Several member nations of the U.N., including Russia and China, tried Tuesday, Sept. 4, 2018, to block an effort by the Trump administration to push the U.N. Security Council to confront the deadly violence that has consumed Nicaragua and left more than 300 dead.
The governments of Bolivia, China and Russia are leading the opposition against U.S. Ambassador Nikki Haley, who is seeking to use her first meeting as this month’s president of the 15-nation U.N. Security Council to warn the international community that the region could face economic, immigration and security consequences if steps are not taken to stop Nicaraguan President Daniel Ortega’s increasingly authoritarian rule.
Haley opened to the public a normally closed meeting at which the Security Council sets the agenda for the next day’s full meeting.
Bolivia’s representative to the U.N., Sacha Llorenti and other members questioned the role of the Security Council in Nicaragua’s sovereign affairs. Llorenti, who was also joined by five other members, said the Security Council should restrict its work to “cases that threaten international peace and security.”
Haley cited the crisis in Venezuela and argued that all the explanations against having the meeting on Nicaragua, such as peace and security, being a regional issue, and more an issue for the human rights council, are the “exact same responses” that were given in opposition to holding a meeting on Venezuela.
“How many people have to die before it becomes a matter of peace and security,” Haley told the Security Council on Tuesday when scheduling the full session for Wednesday. “I think we’ve already reached that point. It’s why the United States felt it was very important to have this meeting on Nicaragua. Because we don’t want another Syria. We don’t want another Venezuela.”
The issue of whether to hold a full Security Council meeting on Nicaragua now comes up for a vote. Haley will need nine members of the council to support the agenda item for the full meeting to continue Wednesday. If all the countries who expressed some concerns, including Ethiopia, Equatorial Guinea and Kuwait, vote against the agenda item it won’t occur.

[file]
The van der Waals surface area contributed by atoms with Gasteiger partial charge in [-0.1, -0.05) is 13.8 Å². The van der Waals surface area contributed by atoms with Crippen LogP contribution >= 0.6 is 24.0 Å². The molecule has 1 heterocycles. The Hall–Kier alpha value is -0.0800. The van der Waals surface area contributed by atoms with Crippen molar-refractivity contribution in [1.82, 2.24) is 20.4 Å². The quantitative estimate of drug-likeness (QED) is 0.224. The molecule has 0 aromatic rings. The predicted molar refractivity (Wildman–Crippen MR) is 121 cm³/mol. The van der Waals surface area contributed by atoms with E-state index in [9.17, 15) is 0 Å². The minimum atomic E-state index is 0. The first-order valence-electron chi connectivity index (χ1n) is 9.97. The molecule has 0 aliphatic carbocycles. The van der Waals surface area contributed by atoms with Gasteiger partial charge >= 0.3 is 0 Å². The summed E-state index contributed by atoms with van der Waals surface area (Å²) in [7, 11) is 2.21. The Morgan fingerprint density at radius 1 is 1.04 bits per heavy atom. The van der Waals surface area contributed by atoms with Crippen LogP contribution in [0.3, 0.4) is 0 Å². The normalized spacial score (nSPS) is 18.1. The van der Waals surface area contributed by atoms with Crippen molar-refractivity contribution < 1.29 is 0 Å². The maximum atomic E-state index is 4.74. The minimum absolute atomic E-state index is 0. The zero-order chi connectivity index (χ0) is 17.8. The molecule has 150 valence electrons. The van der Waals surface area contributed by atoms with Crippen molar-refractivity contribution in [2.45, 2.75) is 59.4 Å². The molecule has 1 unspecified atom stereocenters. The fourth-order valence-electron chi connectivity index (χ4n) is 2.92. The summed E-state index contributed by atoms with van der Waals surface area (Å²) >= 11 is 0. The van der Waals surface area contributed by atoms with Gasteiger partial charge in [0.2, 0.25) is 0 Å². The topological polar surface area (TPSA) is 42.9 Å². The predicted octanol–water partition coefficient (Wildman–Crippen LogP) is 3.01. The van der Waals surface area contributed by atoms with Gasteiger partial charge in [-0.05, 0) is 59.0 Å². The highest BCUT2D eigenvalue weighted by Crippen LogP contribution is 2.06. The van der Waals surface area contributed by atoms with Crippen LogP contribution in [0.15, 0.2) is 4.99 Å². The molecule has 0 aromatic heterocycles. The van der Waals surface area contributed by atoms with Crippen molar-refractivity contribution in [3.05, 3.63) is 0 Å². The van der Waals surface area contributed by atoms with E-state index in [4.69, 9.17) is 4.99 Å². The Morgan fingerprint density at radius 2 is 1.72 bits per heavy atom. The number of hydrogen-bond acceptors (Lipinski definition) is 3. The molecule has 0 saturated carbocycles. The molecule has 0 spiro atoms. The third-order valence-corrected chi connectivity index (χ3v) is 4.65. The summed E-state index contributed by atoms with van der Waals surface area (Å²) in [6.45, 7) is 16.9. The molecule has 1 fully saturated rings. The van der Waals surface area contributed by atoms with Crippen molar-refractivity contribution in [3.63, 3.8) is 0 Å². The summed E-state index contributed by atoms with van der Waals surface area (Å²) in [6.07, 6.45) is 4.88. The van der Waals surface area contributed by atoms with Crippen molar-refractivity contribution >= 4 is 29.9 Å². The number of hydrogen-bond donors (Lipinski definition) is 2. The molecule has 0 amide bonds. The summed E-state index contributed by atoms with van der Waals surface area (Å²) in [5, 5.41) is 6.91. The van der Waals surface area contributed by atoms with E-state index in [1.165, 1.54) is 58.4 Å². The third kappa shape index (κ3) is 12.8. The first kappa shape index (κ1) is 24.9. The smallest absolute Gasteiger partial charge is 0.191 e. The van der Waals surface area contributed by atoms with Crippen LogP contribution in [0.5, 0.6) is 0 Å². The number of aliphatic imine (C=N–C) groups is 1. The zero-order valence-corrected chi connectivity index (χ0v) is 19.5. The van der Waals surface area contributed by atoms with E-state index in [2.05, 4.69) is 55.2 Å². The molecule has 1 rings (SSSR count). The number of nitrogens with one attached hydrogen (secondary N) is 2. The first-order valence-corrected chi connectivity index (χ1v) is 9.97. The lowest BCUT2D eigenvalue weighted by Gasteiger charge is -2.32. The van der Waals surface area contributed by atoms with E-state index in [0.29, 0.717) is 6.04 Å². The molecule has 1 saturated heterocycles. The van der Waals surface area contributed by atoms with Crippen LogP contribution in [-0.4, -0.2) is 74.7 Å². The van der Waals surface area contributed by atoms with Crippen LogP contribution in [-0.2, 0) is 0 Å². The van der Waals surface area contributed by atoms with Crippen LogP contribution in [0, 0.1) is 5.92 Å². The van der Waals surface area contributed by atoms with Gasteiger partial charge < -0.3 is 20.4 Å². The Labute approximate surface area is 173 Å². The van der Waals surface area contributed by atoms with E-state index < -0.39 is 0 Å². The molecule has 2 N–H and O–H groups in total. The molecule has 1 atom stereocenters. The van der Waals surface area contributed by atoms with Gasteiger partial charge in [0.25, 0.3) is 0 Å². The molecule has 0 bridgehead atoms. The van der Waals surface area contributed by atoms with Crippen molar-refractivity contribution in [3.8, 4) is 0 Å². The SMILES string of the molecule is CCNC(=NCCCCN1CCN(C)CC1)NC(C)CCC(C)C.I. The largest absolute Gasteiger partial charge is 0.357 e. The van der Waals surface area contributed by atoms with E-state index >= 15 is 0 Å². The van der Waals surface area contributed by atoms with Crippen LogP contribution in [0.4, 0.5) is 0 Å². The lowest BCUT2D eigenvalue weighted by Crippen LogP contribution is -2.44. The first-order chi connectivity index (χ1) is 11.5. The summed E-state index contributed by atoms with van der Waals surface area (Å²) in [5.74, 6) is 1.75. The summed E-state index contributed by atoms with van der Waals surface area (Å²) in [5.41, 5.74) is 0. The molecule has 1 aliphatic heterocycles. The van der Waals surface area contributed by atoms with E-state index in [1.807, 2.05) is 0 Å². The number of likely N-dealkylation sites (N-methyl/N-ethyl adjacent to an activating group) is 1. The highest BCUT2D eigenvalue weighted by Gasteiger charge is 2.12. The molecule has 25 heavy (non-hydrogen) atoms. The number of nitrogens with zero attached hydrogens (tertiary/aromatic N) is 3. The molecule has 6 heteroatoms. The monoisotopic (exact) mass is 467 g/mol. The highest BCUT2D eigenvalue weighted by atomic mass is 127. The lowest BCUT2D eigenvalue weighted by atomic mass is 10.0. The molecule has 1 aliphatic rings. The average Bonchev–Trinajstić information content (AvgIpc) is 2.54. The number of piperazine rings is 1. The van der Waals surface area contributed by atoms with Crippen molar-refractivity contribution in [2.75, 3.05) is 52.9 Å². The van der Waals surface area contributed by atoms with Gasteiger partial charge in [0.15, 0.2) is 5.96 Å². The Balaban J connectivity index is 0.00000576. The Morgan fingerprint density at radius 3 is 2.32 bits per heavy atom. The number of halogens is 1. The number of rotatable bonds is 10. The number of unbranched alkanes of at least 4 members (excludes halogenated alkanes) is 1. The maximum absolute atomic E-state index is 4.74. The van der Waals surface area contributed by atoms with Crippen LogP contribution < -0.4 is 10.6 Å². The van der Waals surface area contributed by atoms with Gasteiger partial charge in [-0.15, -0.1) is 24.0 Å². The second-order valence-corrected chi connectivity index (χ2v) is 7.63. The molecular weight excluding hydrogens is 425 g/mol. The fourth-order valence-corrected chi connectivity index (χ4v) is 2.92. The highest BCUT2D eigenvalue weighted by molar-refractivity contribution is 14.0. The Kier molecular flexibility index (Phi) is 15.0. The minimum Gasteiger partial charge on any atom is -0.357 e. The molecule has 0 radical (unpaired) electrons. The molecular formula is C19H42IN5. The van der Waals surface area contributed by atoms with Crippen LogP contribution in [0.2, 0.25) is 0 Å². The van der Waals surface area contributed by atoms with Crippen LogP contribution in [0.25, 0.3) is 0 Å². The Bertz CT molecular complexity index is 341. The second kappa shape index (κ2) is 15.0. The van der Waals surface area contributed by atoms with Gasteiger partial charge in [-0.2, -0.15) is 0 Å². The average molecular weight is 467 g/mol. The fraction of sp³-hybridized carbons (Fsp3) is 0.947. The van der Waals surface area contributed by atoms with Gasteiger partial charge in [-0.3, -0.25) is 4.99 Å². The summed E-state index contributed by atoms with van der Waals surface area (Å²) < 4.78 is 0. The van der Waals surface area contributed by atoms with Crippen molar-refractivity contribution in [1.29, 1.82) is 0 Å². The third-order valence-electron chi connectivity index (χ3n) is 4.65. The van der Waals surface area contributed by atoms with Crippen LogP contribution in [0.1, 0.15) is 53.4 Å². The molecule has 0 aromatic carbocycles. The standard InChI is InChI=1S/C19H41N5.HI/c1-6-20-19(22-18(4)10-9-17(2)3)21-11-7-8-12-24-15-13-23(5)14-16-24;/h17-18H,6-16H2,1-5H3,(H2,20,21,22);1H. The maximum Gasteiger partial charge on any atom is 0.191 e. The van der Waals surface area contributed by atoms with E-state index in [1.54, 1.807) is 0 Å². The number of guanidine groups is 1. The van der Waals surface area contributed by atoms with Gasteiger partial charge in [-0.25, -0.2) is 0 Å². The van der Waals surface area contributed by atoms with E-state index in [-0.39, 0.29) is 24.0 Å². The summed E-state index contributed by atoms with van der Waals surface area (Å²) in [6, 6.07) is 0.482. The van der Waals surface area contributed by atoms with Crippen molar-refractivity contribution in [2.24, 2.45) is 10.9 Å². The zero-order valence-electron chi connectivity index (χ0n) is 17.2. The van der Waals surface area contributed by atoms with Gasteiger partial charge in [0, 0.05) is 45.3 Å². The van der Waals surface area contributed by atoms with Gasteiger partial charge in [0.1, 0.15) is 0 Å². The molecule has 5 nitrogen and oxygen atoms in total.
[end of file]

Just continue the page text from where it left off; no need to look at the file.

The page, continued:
“Although we deplore the internal situation in that Latin American country and we call on the government of Nicaragua to do its utmost to arrive at a solution to this domestic problem, our government is of the view that this is a situation that is not yet ripe for debate in the Security Council,” said Anatolio Ndong Mba, Equatorial Guinea’s U.N. ambassador.
But U.S. Mission officials said they’re confident they’ll have the nine votes and the meeting will continue.
This is the first time the U.N. Security Council will publicly address the Nicaragua crisis since peaceful demonstrations turned violent in April.
If Nicaragua attends the Security Council session today (Wednesday), it would be the first time Haley has publicly confronted the Ortega government. But she is coming before the council with no specific requests for action.
Hundreds of people have been killed since the Ortega government responded to student demonstrations over cuts to pension benefits with military forces and police who indiscriminately fired tear gas and rubber bullets to dissolve demonstrations.
Last week, Ortega expelled a United Nations human rights team after the U.N. High Commissioner for Human Rights released a report blaming his government for the violent repression of opposition protests.
Ortega also accused the U.N. team of fueling the violence.
Nicaragua has long been seen as one of the safest countries in the region, drawing American tourists.
But now flights going to Nicaragua are largely empty as sweeping protests have shattered the image of a peaceful country. The U.S. State Department has warned Americans against visiting Nicaragua and pulled the families of embassy staff from the country.
If today’s session is approved by the council, Gonzalo Koncke, chief of staff for the OAS secretary-general, will provide an update on the OAS work for the U.N. Security Council. And political activist and opposition leader Felix Maradiaga, one of the best-known leaders of the anti-Ortega movement, will share insight about conditions on the ground in Nicaragua.
Haley has not been shy about using her platform at the United Nations to push the international community to confront uncomfortable subjects.
With files from the Tribune News Service